Sup bitches, it’s back.
I don’t know which year we’re on for this God-forsaken column, is it four? Whatever. However old this thing is, the answer is “old enough where I’m too jaded to write intros.”
Which is great for you, because reading intros is the only thing worse than writing them. So, here’s some thoughts:
A 100% Accurate and 79% Sober Rundown of Everything
First things first: I feel like I can’t provide insight into Jacob Eason’s game, simply because we’ve all been talking about that ad nauseam since about 3:12 on Saturday. At this point is there anything anyone can say that hasn’t been said already? And yet...
I can’t stop thinking about how pretty his throws are. Even that first screen pass — a play which has not once inspired a sonnet of admiration — just looked different. Don’t get me started on the bombs*.
But, even with that considered, those are all things we knew to expect. Everything else fans had been waiting for with his quarterback-ing — accuracy, anticipation, playbook readiness, etc. — were subject to a combination of conjecture, projection, and hope. Which (read this in Jeff Daniels’ voice from Dumb and Dumber) he came back and totally satisfied all our hopes and dreams. I know I’m not adding anything here; per Twitter and most of the media, this is the takeaway we all have. I just figured, since it’s my first thought, it wouldn’t hurt to emphasize once more.
This feels especially significant since the question this offseason had been framed as “How does Jacob Eason look after two years off?” To me, while that was a completely valid question that I was wondering too, the one that was neglected was “How does Jacob Eason look when he has — for the first time in his career — more than 7-9 months in a program?” In that way, it makes sense that he would play as well as he did. Assuming we don’t count the first game of 2017 where he played one quarter before getting injured (or the garbage time hand-offs the end of that season), this was the first time Jacob Eason had ever played meaningful football without being hindered by: only being in the offense for a few months, adjusting to the speed of college ball, adjusting to a college program at all, living on his own for the first time ever, etc. Not to mention the horrendous offensive circumstances — Nick Chubb and Sony Michel notwithstanding — around him that was Georgia in 2016.
In other words, even if it was against an FCS team**: this all makes sense.
*Once, while going from Vancouver to Seattle, I had a border guard who was so good-looking I forgot all my answers to his questions, like “What were you doing in Canada?” and “Do you have pot in your car?” (Answers: “Ummmmmmmm...?” and “If I do, it’s news to me.”) His preposterously beautiful face has nothing on Eason’s bomb to Baccellia.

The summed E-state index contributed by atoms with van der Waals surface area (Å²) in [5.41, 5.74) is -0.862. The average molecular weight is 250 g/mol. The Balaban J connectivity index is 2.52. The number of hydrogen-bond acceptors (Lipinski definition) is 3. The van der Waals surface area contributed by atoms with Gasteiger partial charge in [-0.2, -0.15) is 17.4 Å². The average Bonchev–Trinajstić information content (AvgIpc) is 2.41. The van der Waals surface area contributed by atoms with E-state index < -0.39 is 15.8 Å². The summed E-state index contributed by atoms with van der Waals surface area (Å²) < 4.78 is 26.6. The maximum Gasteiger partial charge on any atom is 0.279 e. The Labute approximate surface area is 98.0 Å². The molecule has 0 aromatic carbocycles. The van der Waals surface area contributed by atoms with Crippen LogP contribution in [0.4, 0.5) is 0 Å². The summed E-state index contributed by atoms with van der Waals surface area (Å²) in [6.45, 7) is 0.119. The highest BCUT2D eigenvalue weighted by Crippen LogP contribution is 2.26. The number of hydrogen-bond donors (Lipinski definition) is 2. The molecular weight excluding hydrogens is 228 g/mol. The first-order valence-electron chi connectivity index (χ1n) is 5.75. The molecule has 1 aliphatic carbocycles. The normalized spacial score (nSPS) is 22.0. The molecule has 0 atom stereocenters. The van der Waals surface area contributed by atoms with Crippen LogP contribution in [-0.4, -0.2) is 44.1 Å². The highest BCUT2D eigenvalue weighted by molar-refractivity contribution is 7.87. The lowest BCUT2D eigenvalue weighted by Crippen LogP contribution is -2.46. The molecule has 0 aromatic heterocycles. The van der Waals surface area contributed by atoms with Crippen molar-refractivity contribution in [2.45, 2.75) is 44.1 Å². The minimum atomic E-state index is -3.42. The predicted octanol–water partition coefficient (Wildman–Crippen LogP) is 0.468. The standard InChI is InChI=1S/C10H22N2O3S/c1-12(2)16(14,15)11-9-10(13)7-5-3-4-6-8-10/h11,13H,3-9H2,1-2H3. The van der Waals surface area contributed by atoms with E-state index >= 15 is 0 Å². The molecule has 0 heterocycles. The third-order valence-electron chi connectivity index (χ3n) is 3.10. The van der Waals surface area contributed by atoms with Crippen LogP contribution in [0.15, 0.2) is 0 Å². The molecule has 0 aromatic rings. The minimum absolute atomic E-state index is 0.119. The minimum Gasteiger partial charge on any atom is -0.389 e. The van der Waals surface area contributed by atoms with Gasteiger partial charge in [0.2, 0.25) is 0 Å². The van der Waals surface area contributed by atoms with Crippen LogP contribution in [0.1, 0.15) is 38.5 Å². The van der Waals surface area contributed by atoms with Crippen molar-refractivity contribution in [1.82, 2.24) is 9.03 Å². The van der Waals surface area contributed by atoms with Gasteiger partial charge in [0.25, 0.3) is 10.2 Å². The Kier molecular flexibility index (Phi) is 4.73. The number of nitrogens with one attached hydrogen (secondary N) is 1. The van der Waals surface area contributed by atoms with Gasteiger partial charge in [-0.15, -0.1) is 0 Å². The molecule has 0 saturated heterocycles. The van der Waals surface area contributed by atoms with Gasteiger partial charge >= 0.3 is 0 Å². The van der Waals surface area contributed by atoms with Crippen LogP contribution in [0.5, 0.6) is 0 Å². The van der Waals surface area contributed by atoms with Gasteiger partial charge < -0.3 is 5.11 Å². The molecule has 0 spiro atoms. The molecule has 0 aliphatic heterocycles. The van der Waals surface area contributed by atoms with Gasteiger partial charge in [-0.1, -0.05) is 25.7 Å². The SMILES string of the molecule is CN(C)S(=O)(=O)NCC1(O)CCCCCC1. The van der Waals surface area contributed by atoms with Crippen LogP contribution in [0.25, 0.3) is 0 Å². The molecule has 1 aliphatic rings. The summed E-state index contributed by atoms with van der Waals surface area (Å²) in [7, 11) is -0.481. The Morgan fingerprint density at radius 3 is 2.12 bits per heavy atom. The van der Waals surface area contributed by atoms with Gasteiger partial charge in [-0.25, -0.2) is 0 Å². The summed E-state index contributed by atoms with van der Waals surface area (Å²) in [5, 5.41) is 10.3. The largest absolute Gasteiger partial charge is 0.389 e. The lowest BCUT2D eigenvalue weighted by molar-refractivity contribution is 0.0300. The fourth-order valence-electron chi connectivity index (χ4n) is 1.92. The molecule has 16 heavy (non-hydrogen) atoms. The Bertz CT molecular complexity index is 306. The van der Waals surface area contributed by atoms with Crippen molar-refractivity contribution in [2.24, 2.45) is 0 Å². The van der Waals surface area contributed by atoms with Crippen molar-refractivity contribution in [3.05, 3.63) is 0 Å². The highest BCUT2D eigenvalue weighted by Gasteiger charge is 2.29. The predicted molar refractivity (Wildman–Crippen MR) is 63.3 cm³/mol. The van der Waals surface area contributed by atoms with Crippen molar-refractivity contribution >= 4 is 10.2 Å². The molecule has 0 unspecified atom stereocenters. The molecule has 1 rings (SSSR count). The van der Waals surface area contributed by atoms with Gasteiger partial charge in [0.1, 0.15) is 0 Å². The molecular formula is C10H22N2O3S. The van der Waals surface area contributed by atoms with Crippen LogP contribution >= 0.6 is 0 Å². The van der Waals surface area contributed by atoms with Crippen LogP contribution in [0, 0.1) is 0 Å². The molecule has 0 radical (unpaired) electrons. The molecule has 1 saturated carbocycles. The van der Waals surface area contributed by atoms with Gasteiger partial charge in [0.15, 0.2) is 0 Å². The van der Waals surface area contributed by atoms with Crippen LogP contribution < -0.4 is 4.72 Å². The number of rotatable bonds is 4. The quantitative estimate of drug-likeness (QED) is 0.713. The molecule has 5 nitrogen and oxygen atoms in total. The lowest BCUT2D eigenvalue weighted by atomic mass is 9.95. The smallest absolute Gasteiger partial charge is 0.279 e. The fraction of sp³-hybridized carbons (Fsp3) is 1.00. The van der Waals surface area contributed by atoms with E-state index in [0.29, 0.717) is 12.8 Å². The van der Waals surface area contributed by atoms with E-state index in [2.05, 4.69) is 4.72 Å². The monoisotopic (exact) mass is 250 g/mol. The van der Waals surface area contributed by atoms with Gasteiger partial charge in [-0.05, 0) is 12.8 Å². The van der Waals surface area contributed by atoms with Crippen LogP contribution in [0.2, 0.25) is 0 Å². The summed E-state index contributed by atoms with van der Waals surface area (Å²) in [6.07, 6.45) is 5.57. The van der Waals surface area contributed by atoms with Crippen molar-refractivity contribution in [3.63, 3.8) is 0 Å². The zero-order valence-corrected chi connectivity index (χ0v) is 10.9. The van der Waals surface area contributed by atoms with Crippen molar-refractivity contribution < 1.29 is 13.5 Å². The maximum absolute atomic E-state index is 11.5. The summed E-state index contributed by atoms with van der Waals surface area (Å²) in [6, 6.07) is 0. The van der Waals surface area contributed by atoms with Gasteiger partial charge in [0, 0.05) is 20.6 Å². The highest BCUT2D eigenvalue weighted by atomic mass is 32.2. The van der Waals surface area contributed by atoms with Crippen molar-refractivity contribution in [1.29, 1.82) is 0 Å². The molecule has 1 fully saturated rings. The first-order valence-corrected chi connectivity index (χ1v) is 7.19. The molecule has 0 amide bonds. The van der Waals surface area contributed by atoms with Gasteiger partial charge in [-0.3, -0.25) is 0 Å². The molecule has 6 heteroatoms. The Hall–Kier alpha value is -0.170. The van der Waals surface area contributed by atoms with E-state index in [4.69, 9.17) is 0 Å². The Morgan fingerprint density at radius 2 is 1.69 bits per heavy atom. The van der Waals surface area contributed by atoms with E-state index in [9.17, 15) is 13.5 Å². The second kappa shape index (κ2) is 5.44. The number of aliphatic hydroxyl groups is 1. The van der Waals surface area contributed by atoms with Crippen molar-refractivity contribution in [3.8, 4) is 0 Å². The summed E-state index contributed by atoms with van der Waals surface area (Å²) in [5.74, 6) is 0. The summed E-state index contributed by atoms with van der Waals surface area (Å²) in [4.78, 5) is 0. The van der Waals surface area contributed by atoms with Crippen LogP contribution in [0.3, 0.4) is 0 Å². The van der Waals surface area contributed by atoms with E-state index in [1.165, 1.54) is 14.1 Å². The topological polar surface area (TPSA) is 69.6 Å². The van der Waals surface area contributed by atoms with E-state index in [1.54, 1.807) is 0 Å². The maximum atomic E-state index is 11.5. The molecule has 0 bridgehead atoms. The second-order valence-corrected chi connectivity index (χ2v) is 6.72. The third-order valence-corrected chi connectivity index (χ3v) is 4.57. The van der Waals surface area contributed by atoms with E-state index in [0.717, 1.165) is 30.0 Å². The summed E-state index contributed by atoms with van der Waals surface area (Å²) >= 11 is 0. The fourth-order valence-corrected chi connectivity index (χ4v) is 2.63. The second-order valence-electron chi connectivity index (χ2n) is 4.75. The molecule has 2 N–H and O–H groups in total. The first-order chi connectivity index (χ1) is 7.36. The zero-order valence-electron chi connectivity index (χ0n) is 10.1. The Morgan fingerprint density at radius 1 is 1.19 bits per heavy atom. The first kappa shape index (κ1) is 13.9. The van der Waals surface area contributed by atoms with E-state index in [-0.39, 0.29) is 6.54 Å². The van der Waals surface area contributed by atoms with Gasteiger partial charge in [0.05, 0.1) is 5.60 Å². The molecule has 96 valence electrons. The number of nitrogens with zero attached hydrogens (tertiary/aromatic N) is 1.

**Albeit an FCS team that would beat many FBS teams #Respect
Behind Eason, the potential productivity for a combo of Richard Newton and Salvon Ahmed can best be described as “Yes please.” That being said, I’m very much not a fan that the offensive line didn’t dominate in run blocking, especially given that even Washington’s smallest offensive lineman had a 20 lb advantage on Eastern’s biggest defensive tackle. Upon rewatch, a lot of that was on Wattenberg at left guard, which particularly stinks since that’s the same story as last year. The same can be said for a few pressures on Eason.
Okay, back to the running backs. First off, before the season’s over we’re gonna see Richard Newton end someone’s life but, like, in a fun way. It’s gonna rule. Second-of-ly, it stank to not see Ahmed break off an explosive play. It also made sense, given the aforementioned lack of dominance from the interior left of the offensive line combined with the fact that Ahmed’s instinctive athleticism has always come before any highly-developed vision.
That being said, don’t conflate “it made sense” with “it’s fine.” Just because I’m not shocked by the result of Saturday doesn’t mean I’m feeling cool with it.
What I am feeling fine about, is the fact that — if a historian can confirm this, go for it — I’m pretty sure the last time Washington’s run game started the season off strong, people were still straightening their hair with clothing irons. Whether that extends to Ahmed potentially improving his patience and vision, who knows. But there’s precedent to have faith in the unit overall.